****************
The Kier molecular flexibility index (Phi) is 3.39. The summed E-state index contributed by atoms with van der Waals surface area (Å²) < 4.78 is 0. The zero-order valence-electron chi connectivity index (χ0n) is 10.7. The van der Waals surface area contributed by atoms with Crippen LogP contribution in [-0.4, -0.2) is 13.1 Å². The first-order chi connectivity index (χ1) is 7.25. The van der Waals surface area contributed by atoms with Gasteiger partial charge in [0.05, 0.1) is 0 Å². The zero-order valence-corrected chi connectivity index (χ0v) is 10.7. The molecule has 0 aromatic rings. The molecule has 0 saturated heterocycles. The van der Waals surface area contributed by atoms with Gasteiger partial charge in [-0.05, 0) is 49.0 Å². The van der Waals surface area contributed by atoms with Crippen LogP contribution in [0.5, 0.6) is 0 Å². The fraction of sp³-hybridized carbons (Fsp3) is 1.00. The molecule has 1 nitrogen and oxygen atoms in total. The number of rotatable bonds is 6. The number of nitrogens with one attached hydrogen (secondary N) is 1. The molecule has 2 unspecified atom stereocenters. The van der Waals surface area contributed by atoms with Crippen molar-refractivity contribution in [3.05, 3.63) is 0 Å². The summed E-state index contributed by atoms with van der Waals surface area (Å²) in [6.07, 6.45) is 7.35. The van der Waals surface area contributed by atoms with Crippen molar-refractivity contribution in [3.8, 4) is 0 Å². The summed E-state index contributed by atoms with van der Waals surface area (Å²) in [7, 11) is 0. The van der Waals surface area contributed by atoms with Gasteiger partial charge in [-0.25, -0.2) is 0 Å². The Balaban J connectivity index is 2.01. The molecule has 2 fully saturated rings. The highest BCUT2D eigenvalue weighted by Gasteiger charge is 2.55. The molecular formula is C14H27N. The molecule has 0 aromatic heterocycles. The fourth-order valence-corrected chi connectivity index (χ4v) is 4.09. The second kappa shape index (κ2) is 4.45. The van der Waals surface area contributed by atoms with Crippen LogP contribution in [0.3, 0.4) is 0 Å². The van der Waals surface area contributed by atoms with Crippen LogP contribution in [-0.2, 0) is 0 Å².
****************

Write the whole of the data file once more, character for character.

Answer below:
The Kier molecular flexibility index (Phi) is 3.39. The summed E-state index contributed by atoms with van der Waals surface area (Å²) < 4.78 is 0. The zero-order valence-electron chi connectivity index (χ0n) is 10.7. The van der Waals surface area contributed by atoms with Crippen LogP contribution in [-0.4, -0.2) is 13.1 Å². The first-order chi connectivity index (χ1) is 7.25. The van der Waals surface area contributed by atoms with Gasteiger partial charge in [0.05, 0.1) is 0 Å². The zero-order valence-corrected chi connectivity index (χ0v) is 10.7. The molecule has 0 aromatic rings. The molecule has 0 saturated heterocycles. The van der Waals surface area contributed by atoms with Gasteiger partial charge in [-0.05, 0) is 49.0 Å². The van der Waals surface area contributed by atoms with Crippen LogP contribution in [0.5, 0.6) is 0 Å². The fraction of sp³-hybridized carbons (Fsp3) is 1.00. The molecule has 1 nitrogen and oxygen atoms in total. The number of rotatable bonds is 6. The number of nitrogens with one attached hydrogen (secondary N) is 1. The molecule has 2 unspecified atom stereocenters. The van der Waals surface area contributed by atoms with Crippen molar-refractivity contribution in [3.05, 3.63) is 0 Å². The summed E-state index contributed by atoms with van der Waals surface area (Å²) in [6.07, 6.45) is 7.35. The van der Waals surface area contributed by atoms with Crippen molar-refractivity contribution in [3.8, 4) is 0 Å². The summed E-state index contributed by atoms with van der Waals surface area (Å²) in [7, 11) is 0. The van der Waals surface area contributed by atoms with Gasteiger partial charge in [-0.25, -0.2) is 0 Å². The Balaban J connectivity index is 2.01. The molecule has 2 fully saturated rings. The highest BCUT2D eigenvalue weighted by Gasteiger charge is 2.55. The molecular formula is C14H27N. The molecule has 0 aromatic heterocycles. The fourth-order valence-corrected chi connectivity index (χ4v) is 4.09. The second kappa shape index (κ2) is 4.45. The van der Waals surface area contributed by atoms with Crippen LogP contribution in [0.3, 0.4) is 0 Å². The van der Waals surface area contributed by atoms with Crippen LogP contribution in [-0.2, 0) is 0 Å².